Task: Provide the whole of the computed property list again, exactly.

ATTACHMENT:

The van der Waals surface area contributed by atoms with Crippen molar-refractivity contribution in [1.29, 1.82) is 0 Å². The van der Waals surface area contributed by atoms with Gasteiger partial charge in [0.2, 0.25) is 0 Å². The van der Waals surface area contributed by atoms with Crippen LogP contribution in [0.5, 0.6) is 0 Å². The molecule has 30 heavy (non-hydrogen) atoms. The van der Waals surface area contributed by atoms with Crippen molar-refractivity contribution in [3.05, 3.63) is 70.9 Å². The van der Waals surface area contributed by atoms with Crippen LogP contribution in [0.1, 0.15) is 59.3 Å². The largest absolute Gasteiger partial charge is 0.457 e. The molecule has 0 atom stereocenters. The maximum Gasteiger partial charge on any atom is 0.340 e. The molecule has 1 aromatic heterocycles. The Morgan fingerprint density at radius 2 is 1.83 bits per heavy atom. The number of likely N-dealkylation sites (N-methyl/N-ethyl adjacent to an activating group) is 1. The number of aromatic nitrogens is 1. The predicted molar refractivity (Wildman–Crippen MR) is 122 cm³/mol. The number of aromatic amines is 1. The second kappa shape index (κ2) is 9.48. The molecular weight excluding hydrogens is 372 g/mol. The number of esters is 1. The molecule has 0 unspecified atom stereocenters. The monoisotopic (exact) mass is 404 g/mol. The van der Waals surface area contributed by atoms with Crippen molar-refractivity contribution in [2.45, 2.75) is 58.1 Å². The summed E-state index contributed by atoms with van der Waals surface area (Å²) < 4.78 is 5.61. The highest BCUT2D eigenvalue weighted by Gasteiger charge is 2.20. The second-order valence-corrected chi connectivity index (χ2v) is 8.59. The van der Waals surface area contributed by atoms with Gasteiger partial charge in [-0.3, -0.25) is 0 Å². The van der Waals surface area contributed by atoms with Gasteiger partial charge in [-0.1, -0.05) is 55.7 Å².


The van der Waals surface area contributed by atoms with Crippen molar-refractivity contribution in [1.29, 1.82) is 0 Å². The van der Waals surface area contributed by atoms with Gasteiger partial charge in [0.2, 0.25) is 0 Å². The van der Waals surface area contributed by atoms with Crippen LogP contribution in [0.5, 0.6) is 0 Å². The molecule has 30 heavy (non-hydrogen) atoms. The van der Waals surface area contributed by atoms with Crippen molar-refractivity contribution in [3.05, 3.63) is 70.9 Å². The van der Waals surface area contributed by atoms with Crippen LogP contribution in [0.1, 0.15) is 59.3 Å². The largest absolute Gasteiger partial charge is 0.457 e. The molecule has 0 atom stereocenters. The maximum Gasteiger partial charge on any atom is 0.340 e. The molecule has 1 aromatic heterocycles. The Morgan fingerprint density at radius 2 is 1.83 bits per heavy atom. The number of likely N-dealkylation sites (N-methyl/N-ethyl adjacent to an activating group) is 1. The number of aromatic nitrogens is 1. The predicted molar refractivity (Wildman–Crippen MR) is 122 cm³/mol. The number of aromatic amines is 1. The second kappa shape index (κ2) is 9.48. The molecular weight excluding hydrogens is 372 g/mol. The number of esters is 1. The molecule has 0 unspecified atom stereocenters. The monoisotopic (exact) mass is 404 g/mol. The van der Waals surface area contributed by atoms with Crippen molar-refractivity contribution in [2.45, 2.75) is 58.1 Å². The summed E-state index contributed by atoms with van der Waals surface area (Å²) < 4.78 is 5.61. The highest BCUT2D eigenvalue weighted by Gasteiger charge is 2.20. The second-order valence-corrected chi connectivity index (χ2v) is 8.59. The van der Waals surface area contributed by atoms with Gasteiger partial charge in [-0.3, -0.25) is 0 Å². The van der Waals surface area contributed by atoms with Gasteiger partial charge in [-0.1, -0.05) is 55.7 Å².